Since its discovery nearly 40 years ago, gamma-hydroxybutyric acid (GHB) has attracted several waves of scientific interest due to new developments in the knowledge of its mechanisms of action and ideas for its potential use in clinical practice. Its effects have been claimed to treat different psychiatric conditions, but over time its use has become limited to a few specific situations (e.g. sedating patients in non-painful surgical procedures and narcolepsy). New interest in the drug derives from its potential use in the treatment of alcoholism. Recent studies demonstrated a marked effect of the substance in suppressing ethanol (ETOH) withdrawal symptoms and in reducing craving for alcohol, compared to other available drugs. However, GHB has to be given under very careful supervision because of its side-effects, including the risk of abuse and dependence and possible interference with the metabolic pathways of endogenous GHB and ETOH. This short review discusses these and related issues and we hope that it will stimulate further interest in GHB. (+info)
(5/5630) The impact of Alcohol and Alcoholism among substance abuse journals.
This article concerns the question of journal impact factor and other bibliometric indicators made available by the Institute for Scientific Information in their Journal Citation Report for 1996. The impact factors of journals within the subject category 'substance abuse' are listed along with total citations, immediacy indices, and cited half-lives. The relationship between cited and citing journals is discussed with the main focus on the data available for Alcohol and Alcoholism. Some of the problems and limitations of bibliometric measures of productivity are dealt with, especially when these are used to evaluate the work of individual scientists. Although bibliometric measures are easy to compute, they become difficult to interpret, such as when dealing with collaborative research and the problem posed by multiple authorship. The need to adjust impact factors and citation counts for the number of co-authors in a paper becomes important when credit has to be attributed to one individual from a multi-author paper. This is often necessary in connection with grant applications and when making decisions about academic promotion and tenure. The impact factor of Alcohol and Alcoholism has increased steadily over the past 5 years, even after adjusting for the number of self-citations, which resulted in an even greater increase in impact. However, the impact factors of substance abuse journals are generally low, compared with disciplines such as immunology, genetics, and biochemistry. Some suggestions are made for increasing the impact factors of substance abuse journals if this is considered necessary. But instead of paying attention to the impact factor of a journal, scientists should give more consideration to the speed and efficiency of the editorial handling of their manuscripts and particularly to the quality and timeliness of the peer review. (+info)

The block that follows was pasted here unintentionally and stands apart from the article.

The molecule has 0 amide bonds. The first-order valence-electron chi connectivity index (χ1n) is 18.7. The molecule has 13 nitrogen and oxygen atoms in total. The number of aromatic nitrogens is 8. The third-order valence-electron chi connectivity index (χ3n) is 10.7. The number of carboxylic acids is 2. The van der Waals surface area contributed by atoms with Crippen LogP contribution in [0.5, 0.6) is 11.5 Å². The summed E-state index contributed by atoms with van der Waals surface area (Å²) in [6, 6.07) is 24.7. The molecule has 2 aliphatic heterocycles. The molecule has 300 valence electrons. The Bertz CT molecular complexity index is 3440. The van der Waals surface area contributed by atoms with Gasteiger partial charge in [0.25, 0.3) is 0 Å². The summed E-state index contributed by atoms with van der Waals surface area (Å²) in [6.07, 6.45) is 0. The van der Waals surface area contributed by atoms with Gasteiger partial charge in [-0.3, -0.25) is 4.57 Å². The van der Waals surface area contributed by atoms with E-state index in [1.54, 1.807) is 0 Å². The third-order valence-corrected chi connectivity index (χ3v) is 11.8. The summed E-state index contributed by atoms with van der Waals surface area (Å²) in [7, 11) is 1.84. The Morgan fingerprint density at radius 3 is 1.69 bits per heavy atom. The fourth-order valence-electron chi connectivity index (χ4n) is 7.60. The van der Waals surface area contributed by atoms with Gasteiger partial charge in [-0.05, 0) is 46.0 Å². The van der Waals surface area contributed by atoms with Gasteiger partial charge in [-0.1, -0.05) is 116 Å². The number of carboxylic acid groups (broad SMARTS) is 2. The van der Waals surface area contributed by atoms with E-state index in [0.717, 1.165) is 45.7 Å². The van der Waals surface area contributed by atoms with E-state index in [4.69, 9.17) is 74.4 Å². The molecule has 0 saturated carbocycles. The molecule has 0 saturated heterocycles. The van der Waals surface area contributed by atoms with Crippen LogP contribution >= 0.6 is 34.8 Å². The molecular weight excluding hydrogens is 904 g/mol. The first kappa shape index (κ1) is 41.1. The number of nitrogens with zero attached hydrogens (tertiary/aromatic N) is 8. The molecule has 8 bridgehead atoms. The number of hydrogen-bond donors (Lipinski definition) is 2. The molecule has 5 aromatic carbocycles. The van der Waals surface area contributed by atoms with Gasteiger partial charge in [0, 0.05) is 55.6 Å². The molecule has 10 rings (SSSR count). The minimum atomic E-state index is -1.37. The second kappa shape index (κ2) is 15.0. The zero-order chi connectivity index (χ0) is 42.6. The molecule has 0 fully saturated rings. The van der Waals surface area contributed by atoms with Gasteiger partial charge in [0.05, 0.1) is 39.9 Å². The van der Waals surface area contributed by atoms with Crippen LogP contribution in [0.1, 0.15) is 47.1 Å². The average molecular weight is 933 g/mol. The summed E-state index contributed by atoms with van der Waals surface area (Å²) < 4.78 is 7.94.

(6/5630) Enhancing the identification of excessive drinkers on medical wards: a 1-year follow-up study.
This paper describes a 1-year follow-up study examining whether hospital ward doctors and nurses continue to take quantitative alcohol histories and provide brief intervention to problem drinkers on general medical wards after the introduction of a simple protocol. Regular training in the use of this protocol was stipulated in the annual service contract between the Health Authority and the Hospital Trusts. Improvements in staff practice persisted at 1-year follow-up, although it fell from a peak at an earlier phase of the study. The positive role of state purchasers of health services in sustaining improvements in clinical practice is discussed. (+info)
(7/5630) Urban-rural comparisons of drink-driving behaviour among late teens: a preliminary investigation.
A preliminary study was conducted to examine the nature and extent of urban-rural differences in self-reported drinking and driving among youths in Western Australia. A total of 102 youths aged 17, 18 and 19 years were surveyed via a random street sampling technique about their alcohol consumption and drink-driving behaviour. Analyses indicated that urban youths had a significantly higher level of self-reported drink-driving behaviour than their rural counterparts. Males indicated a higher level of self-reported drink-driving behaviour than females. This article also provides a review and summary of youth drink-driving literature with special focus on urban-rural comparisons. (+info)
(8/5630) Alcohol consumption profile by time in middle-aged men: a longitudinal study based on three different diagnostic instruments.
This longitudinal study aimed at comparing aggregate measures of heavy or problem drinking and their variations across time among the same subjects. We examined middle-aged men participating in a health survey over a 5-year interval. Of the 133 consecutive men in the whole age group interviewed as 40-year-olds in 1989, 114 were reached and re-interviewed in 1994. Alcohol consumption was measured by self-report, Malmo-modified Michigan Alcoholism Screening Test (Mm-MAST), and serum carbohydrate-deficient transferrin (CDT). Self-reported alcohol consumption decreased with years (142 vs 105 g/week, P = 0.01), as did CDT (16.9 vs 14.4 U/l, P = 0.02), but there was no change in the Mm-MAST results. There was no significant difference in the number of heavy drinkers (either Mm-MAST score > or = 3, or by self-reported alcohol consumption > or = 280 g/week, or by CDT > or = 20 U/l) at 40 and 45 years of age (37 and 47% respectively). At the individual level, alcohol consumption both increased and decreased with age. At 45 years of age 5/114 (4%) of the men reported that they had increased their alcohol consumption by more than 80 g/week and 25/114 (22%) said that they had reduced their drinking by the same amount. The remaining 84 (74%) reported drinking the same amount as 5 years earlier (+/- 80 g/week). This indicates that alcohol drinking habits are not stable in middle age. Most heavy drinkers in both age groups were detected by Mm-MAST and this proportion increased with age while the proportion of positive self-reports and CDTs decreased. Thus, the social consequences, measured here by the Mm-MAST, may be more readily experienced with years even at smaller consumption levels. (+info)